Addiction to sales started with department stores. But no sooner had specialty stores like the Gap and Ann Taylor swooped in to steal market share than they were getting hooked themselves. Because they sourced all their own merchandise—instead of buying from an array of fashion houses, like department stores do—their margins are higher, which gives them greater latitude on markdowns. A friend of mine who monitors sales and promotions counted twenty separate sales, from a summer-passport promotion to a friends-and-family sale, during 2004 at Gap alone; last year had so many she stopped counting in June.
As it happens, that friend is named … well, we’ll call her the Mall Maven. She is a small cog in the big wheel that keeps retailers putting things on sale. Maven is a former retailer and mother of two grown children who has fashioned a second career for herself essentially going to the mall, every mall, from sparkling Neiman-anchored emporiums in Dallas to the loneliest, saddest collection of dying shops on the South Side of Chicago. Today, we are wandering around a small women’s-apparel chain at the Westchester, a ritzy mall just outside Scarsdale.
“See this number?” she says to me loudly, fingering the price tag on a crocheted shrug. “‘Four-five-oh-five. That means it arrived somewhere, either here or the warehouse, in the 45th week … ” She closes her eyes. “November.”
“That stuff actually just came in,” the shopgirl pipes in.
“Then it must mean the warehouse,” Maven says, pleased, arriving at the point: “So how did you guys do this month?” Maven smiles knowingly, empathetically. Forgivingly.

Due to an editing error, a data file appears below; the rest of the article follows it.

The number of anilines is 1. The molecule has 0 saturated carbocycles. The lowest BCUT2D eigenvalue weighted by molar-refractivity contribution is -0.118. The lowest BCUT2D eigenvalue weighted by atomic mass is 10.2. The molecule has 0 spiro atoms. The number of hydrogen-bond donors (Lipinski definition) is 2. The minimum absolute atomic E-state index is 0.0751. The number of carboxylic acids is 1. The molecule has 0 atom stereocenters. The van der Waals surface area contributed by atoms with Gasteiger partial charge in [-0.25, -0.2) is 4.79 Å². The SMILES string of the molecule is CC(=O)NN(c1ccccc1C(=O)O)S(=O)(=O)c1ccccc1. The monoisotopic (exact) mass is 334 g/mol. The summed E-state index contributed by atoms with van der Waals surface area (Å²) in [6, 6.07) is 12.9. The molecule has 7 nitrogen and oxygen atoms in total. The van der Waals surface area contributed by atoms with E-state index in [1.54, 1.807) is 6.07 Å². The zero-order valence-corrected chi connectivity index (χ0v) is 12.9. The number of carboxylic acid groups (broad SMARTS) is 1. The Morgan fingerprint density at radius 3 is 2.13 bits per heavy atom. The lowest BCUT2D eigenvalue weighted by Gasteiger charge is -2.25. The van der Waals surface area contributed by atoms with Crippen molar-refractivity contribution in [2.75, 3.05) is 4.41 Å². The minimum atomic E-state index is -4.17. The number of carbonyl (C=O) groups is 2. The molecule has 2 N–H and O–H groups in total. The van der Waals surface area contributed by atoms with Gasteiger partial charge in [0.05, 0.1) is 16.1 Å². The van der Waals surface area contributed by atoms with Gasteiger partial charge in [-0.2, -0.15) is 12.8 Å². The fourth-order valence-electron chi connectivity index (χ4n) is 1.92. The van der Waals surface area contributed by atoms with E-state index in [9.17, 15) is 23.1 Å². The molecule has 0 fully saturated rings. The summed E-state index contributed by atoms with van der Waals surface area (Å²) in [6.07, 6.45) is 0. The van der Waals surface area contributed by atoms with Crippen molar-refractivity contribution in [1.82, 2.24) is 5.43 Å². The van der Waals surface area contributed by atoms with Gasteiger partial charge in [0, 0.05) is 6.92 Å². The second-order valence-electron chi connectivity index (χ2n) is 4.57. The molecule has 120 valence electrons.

“Uh, not as well as last year.”
“Was it really bad?”
“Nooooo.” The girl pauses. “Not double digits.” The comp is down, but only in the single digits. Maven presses on.
“Just this store, or the whole district?”
The shopgirl hesitates. “I have it all written down somewhere. I really don’t know.”
Maven smiles. She never comes on too strong the first time; one store’s data is useless on its own anyway. She will visit at least ten stores in this chain over the next month, and, being the type of mom who can instantly tell a son’s “friend” from a “friend with benefits,” she will assess the direction of the chain’s comps in part using a composite sketch of the reaction she gets when she asks, “How’s business?”
There are hundreds of researchers like Maven exploring malls across the country at any given hour, because retail has become an obsession of hedge funds. They love retailers, particularly smaller specialty retailers like Abercrombie & Fitch and Chico’s, for the very thing that bedevils them: comps. Retail is the only industry that regularly releases financial figures once a month (in the case of Wal-Mart, once a week). This quirk renders retail stocks some of the most volatile stocks around. If Maven sees a bad month unfolding at Urban Outfitters, or an extraordinarily good month at Bebe, the investors she works for can make a nice profit shorting Urban or buying call options on Ann Taylor. All this stock-market interest over the years has not only escalated retailers’ obsession with their comps, and subsequent reliance on sales and markdowns, it has infected small retailers that might otherwise roll with the punches. One retail CEO, whose comps came in positive but below expectations, was fired by his board. “Do they think I’m incompetent? No. But they will tell me, and it’s true, that all anyone else cares about is comps.”